told us, well out to sea.
"And so, my dear Madam Mina, it is that we have to rest for a time,for our enemy is on the sea, with the fog at his command, on his wayto the Danube mouth. To sail a ship takes time, go she never so quick;and when we start we go on land more quick, and we meet him there.Our best hope is to come on him when in the box between sunrise andsunset; for then he can make no struggle, and we may deal with him aswe should. There are days for us in which we can make ready our plan.We know all about where he go; for we have seen the owner of the ship,who have shown us invoices and all papers that can be. The box we seekis to be landed in Varna, and to be given to an agent, one Ristics whowill there present his credentials; and so our merchant friend willhave done his part. When he ask if there be any wrong, for that so, hecan telegraph and have inquiry made at Varna, we say 'no;' for what isto be done is not for police or of the customs. It must be done by usalone and in our own way."
When Dr. Van Helsing had done speaking, I asked him if it were certainthat the Count had remained on board the ship. He replied: "We havethe best proof of that: your own evidence, when in the hypnotic trancethis morning." I asked him again if it were really necessary that theyshould pursue the Count, for oh! I dread Jonathan leaving me, and Iknow that he would surely go if the others went. He answered in growingpassion, at first quietly. As he went on, however, he grew more angryand more forceful, till in the end we could not but see wherein was atleast some of that personal dominance which made him so long a masteramongst men:--
"Yes, it is necessary--necessary--necessary! For your sake in the first,and then for the sake of humanity. This monster has done much harmalready, in the narrow scope where he find himself, and in the shorttime when as yet he was only as a body groping his so small measure indarkness and not knowing. All this have I told these others; you, mydear Madam Mina, will learn it in the phonograph of my friend John, orin that of your husband. I have told them how the measure of leaving hisown barren land--barren of peoples--and coming to a new land where lifeof man teems till they are like the multitude of standing corn, was thework of centuries. Were another of the Un-Dead, like him, to try to dowhat he has done, perhaps not all the centuries of the world that havebeen, or that will be, could aid him. With this one, all the forces ofnature that are occult and deep and strong must have worked together insome wondrous way. The very place where he have been alive, Un-Dead forall these centuries, is full of strangeness of the geologic and chemicalworld. There are deep caverns and fissures that reach none know whither.There have been volcanoes, some of whose openings still send out watersof strange properties, and gases that kill or make to vivify. Doubtless,there is something magnetic or electric in some of these combinationsof occult forces which work for physical life in strange way; and inhimself were from the first some great qualities. In a hard and warliketime he was celebrate that he have more iron nerve, more subtle brain,more braver heart, than any man. In him some vital principle have instrange way found their utmost; and as his body keep strong and grow andthrive, so his brain grow too. All this without that diabolic aid whichis surely to him; for it have to yield to the powers that come from, andare, symbolic of good. And now this is what he is to us. He have infectyou--oh, forgive me, my dear, that I must say such; but it is for goodof you that I speak. He infect you in such wise, that even if he do nomore, you have only to live--to live in your own old, sweet way; and soin time, death, which is of man's common lot and with God's sanction,shall make you like to him. This must not be! We have sworn togetherthat it must not. Thus are we ministers of God's own wish: that theworld, and men for whom His Son die, will not be given over to monsters,whose very existence would defame Him. He have allowed us to redeem onesoul already, and we go out as the old knights of the Cross to redeemmore. Like them we shall travel towards the sunrise; and like them, ifwe fall, we fall in good cause." He paused and I said:--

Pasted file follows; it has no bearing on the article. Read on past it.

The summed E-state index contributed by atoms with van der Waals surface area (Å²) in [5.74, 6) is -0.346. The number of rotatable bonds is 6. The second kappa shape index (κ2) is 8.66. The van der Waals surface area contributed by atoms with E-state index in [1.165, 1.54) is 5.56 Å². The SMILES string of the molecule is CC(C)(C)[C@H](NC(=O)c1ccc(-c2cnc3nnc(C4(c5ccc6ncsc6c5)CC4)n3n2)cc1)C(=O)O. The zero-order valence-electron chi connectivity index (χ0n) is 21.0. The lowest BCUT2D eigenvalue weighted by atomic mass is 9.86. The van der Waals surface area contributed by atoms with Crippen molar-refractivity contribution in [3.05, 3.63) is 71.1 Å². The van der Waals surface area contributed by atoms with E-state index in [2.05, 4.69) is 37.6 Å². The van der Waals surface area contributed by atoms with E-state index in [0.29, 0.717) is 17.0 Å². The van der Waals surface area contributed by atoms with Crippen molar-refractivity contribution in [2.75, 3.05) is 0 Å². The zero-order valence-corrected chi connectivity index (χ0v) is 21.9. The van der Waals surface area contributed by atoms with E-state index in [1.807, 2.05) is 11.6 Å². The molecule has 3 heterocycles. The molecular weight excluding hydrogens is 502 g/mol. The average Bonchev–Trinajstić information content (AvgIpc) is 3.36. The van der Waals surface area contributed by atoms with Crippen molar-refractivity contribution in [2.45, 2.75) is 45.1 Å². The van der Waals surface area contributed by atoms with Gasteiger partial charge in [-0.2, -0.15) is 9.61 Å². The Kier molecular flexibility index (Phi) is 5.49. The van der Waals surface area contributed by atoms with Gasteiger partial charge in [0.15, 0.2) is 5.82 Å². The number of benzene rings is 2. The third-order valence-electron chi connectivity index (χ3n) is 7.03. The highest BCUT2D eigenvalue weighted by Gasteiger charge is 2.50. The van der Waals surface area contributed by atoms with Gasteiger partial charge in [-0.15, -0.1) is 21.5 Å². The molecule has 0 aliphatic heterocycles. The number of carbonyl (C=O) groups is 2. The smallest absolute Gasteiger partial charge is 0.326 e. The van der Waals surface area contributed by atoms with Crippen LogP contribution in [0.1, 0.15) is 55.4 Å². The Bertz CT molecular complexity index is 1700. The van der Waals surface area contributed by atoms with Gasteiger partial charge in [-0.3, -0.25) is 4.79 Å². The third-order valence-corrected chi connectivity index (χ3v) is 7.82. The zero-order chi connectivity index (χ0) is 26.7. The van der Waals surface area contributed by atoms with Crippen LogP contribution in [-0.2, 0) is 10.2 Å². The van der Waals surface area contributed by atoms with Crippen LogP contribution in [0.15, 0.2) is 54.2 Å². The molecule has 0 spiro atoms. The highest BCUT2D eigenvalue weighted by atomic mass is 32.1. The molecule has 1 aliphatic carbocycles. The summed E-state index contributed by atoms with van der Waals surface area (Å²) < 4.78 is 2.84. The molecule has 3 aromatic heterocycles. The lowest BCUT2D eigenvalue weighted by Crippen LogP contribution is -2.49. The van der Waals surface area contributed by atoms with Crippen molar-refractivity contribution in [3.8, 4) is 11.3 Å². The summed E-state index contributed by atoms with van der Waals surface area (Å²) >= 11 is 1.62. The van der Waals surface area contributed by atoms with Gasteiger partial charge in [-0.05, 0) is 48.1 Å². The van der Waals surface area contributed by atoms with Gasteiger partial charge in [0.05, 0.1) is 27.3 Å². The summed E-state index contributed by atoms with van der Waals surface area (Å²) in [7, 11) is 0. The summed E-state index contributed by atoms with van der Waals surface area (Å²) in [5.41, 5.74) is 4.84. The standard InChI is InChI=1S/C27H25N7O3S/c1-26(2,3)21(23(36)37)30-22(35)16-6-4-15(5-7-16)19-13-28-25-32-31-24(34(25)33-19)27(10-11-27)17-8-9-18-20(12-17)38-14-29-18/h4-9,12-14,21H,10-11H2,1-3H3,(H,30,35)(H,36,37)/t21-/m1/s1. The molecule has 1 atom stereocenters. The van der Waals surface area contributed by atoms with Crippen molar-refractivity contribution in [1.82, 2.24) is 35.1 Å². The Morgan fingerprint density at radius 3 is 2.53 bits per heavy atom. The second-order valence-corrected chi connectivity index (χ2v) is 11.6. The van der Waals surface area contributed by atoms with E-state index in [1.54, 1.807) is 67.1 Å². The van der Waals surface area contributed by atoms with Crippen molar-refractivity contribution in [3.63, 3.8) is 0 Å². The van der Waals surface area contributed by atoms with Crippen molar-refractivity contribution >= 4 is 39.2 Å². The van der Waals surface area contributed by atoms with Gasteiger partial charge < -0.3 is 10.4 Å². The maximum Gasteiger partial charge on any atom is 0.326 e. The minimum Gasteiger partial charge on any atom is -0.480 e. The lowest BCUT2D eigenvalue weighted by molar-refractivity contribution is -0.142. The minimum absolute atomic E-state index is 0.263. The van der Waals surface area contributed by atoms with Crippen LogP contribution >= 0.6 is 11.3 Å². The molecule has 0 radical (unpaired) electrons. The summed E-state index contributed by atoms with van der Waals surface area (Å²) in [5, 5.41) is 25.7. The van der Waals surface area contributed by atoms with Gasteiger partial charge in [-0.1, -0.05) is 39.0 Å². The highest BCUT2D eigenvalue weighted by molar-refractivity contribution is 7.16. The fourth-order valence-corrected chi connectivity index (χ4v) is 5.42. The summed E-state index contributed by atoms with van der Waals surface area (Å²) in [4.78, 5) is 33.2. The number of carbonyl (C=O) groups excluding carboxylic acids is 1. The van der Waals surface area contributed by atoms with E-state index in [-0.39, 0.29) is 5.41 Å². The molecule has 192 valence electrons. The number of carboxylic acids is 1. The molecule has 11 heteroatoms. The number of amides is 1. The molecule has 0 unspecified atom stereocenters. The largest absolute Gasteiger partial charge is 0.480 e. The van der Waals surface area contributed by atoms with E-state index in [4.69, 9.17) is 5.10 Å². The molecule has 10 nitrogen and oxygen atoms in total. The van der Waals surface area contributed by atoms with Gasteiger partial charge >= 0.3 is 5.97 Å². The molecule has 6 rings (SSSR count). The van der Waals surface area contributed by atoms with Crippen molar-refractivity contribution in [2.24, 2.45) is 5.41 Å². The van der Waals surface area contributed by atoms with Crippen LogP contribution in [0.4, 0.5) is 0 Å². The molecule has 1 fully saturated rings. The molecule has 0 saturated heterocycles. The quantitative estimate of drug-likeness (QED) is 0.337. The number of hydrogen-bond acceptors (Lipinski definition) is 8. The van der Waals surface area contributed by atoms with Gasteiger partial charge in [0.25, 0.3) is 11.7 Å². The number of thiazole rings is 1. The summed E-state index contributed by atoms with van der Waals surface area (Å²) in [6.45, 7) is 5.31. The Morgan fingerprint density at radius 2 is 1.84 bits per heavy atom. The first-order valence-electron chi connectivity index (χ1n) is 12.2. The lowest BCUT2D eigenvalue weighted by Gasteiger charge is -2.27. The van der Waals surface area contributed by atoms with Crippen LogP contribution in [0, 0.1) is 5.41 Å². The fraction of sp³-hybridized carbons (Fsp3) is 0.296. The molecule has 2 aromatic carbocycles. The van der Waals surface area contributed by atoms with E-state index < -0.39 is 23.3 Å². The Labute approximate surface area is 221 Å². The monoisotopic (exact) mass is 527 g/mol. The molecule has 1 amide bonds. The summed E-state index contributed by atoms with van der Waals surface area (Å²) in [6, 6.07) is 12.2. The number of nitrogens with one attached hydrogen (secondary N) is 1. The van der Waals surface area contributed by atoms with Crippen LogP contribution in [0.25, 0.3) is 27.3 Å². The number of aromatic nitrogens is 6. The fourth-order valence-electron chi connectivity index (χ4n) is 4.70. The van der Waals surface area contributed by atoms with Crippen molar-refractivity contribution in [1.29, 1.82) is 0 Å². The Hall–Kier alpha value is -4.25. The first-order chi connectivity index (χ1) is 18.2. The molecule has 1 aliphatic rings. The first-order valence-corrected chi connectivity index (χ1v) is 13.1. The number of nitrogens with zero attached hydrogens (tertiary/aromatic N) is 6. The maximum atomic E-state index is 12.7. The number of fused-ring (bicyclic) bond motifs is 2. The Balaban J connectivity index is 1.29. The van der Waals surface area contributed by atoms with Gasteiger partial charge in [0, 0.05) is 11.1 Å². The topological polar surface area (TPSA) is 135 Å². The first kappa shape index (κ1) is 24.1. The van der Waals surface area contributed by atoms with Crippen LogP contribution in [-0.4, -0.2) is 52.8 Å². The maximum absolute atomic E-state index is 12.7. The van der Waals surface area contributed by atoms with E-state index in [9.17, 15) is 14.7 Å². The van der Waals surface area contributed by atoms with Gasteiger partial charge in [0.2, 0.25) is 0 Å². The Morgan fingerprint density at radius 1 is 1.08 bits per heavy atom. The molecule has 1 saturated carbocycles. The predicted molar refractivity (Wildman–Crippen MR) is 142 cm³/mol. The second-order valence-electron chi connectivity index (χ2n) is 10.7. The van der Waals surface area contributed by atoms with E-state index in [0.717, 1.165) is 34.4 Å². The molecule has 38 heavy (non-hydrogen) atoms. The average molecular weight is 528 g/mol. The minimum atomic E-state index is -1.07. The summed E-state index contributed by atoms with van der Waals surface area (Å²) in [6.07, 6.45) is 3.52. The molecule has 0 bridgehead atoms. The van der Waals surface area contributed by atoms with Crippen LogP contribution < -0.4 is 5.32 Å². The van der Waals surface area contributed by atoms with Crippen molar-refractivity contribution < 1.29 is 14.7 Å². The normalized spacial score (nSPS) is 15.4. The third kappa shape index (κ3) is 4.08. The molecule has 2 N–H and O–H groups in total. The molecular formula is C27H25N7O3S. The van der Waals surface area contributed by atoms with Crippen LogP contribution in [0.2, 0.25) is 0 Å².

"But will not the Count take his rebuff wisely? Since he has been drivenfrom England, will he not avoid it, as a tiger does the village fromwhich he has been hunted?"